Also filling in the blanks is a conceptually simple exercise as well:
  • Feature Service - Pass down the APIs in FDO.
  • Rendering Service - Setup up FDO queries based on map/layers visible and pass query results to the Rendering/Stylization engine.
  • Resource Service - Read/write protobuf resources to some kind of persistent storage. It doesn't have to be something complex like DBXML, it can be as simple as a file system (that's what mg-desktop does for its resource service implementation btw)
  • Tile Service - It's just like the rendering service, but you're asking the Rendering/Stylization engine to render tile-sized content.
  • KML Service - Just like rendering service, but you're asking the Rendering/Stylization engine to render KML documents instead of images.
  • Drawing Service - Do we still care about DWF support? Well if we have to support this, it's just passing down to the APIs in DWF Toolkit.
  • Mapping Service - It's a mish-mash of tapping into the Rendering/Stylization engine and/or the DWF Toolkit.
  • Profiling Service - Just tap into whatever tracing/instrumentation APIs provided by gRPC.
Now because gRPC is cross-language, nothing says we have to use C++ for all the service implementations, it's just that most of the libraries and APIs we'd be mapping into are already in C++, so in practical terms we'd stick to the same language as well.

Front this with grpc-gateway, and we basically have our RESTful mapagent to build a map viewer against.

There's still a few unknowns:
  • How do we model file uploads/downloads?
  • Can server-side service implementations call other services?
Google's vast set of gPRC definitions for their various web services can answer the first part. The other part, will need more playing around.

The thought of a gRPC-based MapGuide Server is very exciting!
Categories: OSGeo Planet

gvSIG Team: gvSIG nominado en 3 categorías de los “Open Awards”. Abierta votación popular.

OSGeo Planet - Tue, 2017-03-21 15:45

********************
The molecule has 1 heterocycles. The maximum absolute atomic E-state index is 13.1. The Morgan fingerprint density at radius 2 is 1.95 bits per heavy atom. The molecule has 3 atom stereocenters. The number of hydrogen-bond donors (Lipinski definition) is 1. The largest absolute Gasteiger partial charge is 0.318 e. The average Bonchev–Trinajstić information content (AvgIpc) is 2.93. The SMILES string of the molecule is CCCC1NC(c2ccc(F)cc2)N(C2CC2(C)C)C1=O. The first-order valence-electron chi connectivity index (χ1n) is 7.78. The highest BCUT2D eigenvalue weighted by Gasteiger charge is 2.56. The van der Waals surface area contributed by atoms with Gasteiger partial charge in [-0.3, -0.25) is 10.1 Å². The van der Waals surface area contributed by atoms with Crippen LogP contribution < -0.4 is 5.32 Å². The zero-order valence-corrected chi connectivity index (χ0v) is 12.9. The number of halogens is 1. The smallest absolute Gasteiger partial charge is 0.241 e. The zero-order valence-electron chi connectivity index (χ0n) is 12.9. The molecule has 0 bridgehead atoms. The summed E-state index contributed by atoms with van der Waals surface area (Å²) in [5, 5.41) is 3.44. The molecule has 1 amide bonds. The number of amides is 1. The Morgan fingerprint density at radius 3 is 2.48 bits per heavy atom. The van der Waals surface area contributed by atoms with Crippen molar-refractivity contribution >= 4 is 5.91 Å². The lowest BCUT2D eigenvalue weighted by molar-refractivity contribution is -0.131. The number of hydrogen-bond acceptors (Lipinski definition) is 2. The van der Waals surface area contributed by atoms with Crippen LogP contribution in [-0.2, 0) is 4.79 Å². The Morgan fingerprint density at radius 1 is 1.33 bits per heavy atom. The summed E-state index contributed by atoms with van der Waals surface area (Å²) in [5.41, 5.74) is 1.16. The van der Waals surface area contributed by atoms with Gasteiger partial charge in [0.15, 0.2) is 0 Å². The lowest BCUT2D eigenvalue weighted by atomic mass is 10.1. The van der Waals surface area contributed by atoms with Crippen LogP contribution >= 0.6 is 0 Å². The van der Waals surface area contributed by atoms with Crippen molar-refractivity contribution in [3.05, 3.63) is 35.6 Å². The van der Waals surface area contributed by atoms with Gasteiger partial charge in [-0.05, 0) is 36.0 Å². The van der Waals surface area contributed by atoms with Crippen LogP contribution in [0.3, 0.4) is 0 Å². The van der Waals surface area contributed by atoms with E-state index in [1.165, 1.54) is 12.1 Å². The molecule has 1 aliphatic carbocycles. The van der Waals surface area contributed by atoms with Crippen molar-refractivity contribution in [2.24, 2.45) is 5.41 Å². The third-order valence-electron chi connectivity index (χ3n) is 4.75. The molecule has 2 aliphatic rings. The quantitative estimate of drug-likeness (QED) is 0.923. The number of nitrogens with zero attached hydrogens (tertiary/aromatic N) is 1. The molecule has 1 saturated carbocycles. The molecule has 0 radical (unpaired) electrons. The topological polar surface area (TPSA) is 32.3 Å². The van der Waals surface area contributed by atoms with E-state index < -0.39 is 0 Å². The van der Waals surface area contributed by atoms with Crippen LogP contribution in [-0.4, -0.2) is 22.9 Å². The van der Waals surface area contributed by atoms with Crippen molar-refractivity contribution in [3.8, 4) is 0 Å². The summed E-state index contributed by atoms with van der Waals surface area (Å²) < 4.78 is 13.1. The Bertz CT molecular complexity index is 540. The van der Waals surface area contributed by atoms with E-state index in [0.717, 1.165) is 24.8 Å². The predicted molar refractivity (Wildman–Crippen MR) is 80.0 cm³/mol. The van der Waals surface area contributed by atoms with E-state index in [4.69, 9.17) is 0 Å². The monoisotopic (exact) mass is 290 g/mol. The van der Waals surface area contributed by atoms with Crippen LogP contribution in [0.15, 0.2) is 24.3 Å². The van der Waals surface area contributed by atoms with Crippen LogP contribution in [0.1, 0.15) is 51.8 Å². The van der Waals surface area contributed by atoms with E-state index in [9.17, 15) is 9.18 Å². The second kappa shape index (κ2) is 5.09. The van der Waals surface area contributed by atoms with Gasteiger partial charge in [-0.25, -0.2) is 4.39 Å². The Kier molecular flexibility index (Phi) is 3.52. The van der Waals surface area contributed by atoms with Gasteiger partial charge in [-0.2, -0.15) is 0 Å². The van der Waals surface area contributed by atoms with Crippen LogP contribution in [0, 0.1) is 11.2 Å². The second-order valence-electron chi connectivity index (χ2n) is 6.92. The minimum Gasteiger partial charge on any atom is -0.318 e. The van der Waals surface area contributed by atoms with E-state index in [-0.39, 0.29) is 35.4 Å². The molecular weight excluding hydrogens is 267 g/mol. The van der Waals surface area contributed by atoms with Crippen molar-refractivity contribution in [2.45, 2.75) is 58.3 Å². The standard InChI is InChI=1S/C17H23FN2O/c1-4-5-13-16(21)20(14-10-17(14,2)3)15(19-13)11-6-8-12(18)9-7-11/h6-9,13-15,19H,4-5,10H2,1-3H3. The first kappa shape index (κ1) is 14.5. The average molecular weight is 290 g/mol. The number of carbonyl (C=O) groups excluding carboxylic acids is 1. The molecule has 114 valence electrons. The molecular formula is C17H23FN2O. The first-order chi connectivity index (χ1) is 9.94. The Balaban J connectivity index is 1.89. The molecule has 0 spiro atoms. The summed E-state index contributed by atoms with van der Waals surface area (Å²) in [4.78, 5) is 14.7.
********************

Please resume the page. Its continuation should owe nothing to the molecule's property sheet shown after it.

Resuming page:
El proyecto gvSIG vuelve a ver reconocida su propuesta de desarrollo de soluciones de geomática libre con la nominación a 3 categorías de los premios denominados “Open Awards”.

Tal y como se indica en la web de los premios, estos tienen como objetivo reconocer públicamente a empresas, administraciones, personalidades y comunidades que crean, apoyan y fomentan grandes soluciones con tecnologías Open Source y Software Libre.

Los Open Awards reconocen y premian los proyectos e iniciativas de código abierto que más han destacado durante el último año, impulsan la comunicación y la notoriedad pública de las empresas, proyectos y administraciones participantes en los premios y valoran el trabajo realizado por todos ellos.

Las 3 categorías en las que participa gvSIG reflejan en cierto modo la mirada amplia del proyecto, ya que se opta al “Mejor proveedor de servicios/soluciones” donde la Asociación gvSIG está demostrando que pueden ponerse en marcha nuevos modelos económicos de producción de software desde perspectivas colaborativas; a la “Plataforma/proyecto más innovador” una categoría que se centra en la parte técnico-científica del proyecto y donde gvSIG Suite se constituye como la plataforma integral para solventar las necesidades “geo” de cualquier organización, con aplicaciones de escritorio, móviles y web siguiendo la filosofía de las Infraestructuras de Datos Espaciales; por último la categoría donde más ilusión nos hace participar y que en realidad es un reconocimiento a todos vosotros, los que día a día, desde vuestro rincón apoyáis y ayudáis a gvSIG, la nominación a “Mejor comunidad tecnológica”.

En estos premios hay una primera fase de votaciones públicas de la que saldrá un “top cinco”. A partir de ahí un jurado determinará los ganadores de cada categoría.

¿Qué pasos hay que seguir para votad?

  1. Votad en las categorías que consideres (desde hoy hasta el 30 de abril).
  2. Confirmad voto por email.

Como aliciente adicional, por votar se tiene acceso exclusivo al eBook “OpenExpo Tendencias Open Source y Software Libre 2017”.

Los enlaces directos a las categorías donde está gvSIG nominado son:

Desde ya os agradecemos a todos vosotros vuestro apoyo y tened seguro que nosotros también os votaremos como “Mejor comunidad tecnológica”.

Categories: OSGeo Planet

GeoSolutions: GeoServer Code Sprint needs you

OSGeo Planet - Tue, 2017-03-21 12:22

GeoServer

Dear Reader,

everything is ready in GeoSolutions for next week's GeoServer code sprint which will take place in our offices during the week of March 27th.

[caption id="attachment_3380" align="aligncenter" width="531"]Sprint 2017 Sprint 2017[/caption]

The main focus will be on refactoring GeoServer's REST API towards a more modern approach (se this page for some insights). A number of GeoServer developers from various organizations will gather from all over world for this work and your support in funding this initiative would help us out with the expenses, therefore, we are asking help to all our readers. Sponsorship opportunities are available for you to contribute on the OSGeo wiki.

Happy sprinting to everybody! The GeoSolutions team,
Categories: OSGeo Planet

gvSIG Team: Aprende los secretos del geoprocesamiento vectorial en gvSIG con este vídeo-tutorial

OSGeo Planet - Tue, 2017-03-21 09:01